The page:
One of the strengths of mediation is its cloak of confidentiality. Participants can feel free to say what they want and show documents prepared for mediation without the fear of it biting them later in the litigation. But not everything said and shown in mediation is protected. As with everything else, know the limits of mediation confidentiality.
Whether it happens informally on the telephone or in a more formal face-to-face meeting, the beginning of a negotiation can be critical to its success. First words and impressions are lasting; if you get off to the wrong start, it can erode trust, dampen optimism about the outlook for settlement, and increase the probability of deadlock.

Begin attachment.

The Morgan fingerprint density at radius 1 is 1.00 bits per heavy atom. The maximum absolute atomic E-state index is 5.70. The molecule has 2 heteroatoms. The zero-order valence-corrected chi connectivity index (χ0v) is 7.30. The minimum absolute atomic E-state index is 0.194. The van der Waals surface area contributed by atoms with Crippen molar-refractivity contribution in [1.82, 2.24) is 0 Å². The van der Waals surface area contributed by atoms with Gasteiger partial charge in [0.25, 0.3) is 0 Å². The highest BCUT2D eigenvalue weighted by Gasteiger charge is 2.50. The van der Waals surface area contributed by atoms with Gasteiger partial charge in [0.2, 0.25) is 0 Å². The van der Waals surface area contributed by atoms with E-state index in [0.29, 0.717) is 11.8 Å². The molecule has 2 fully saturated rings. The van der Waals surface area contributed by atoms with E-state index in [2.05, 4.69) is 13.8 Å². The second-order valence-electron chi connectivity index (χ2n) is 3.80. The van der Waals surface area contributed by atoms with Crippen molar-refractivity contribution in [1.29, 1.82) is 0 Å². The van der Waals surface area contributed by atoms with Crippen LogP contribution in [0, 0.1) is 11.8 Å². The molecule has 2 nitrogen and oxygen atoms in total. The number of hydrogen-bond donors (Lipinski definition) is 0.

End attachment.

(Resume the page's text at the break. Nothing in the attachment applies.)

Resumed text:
Mediation has become a widely accepted way of resolving disputes because it works. Mediators report that typically 85-95 percent of mediated cases result in a settlement, often with an investment of only one long day or two. Among the advantages of mediation is that it fully engages the most important players, i.e., those who initiated the dispute and are most affected by it. Here are some other advantages that might just make you want to come together and mediate!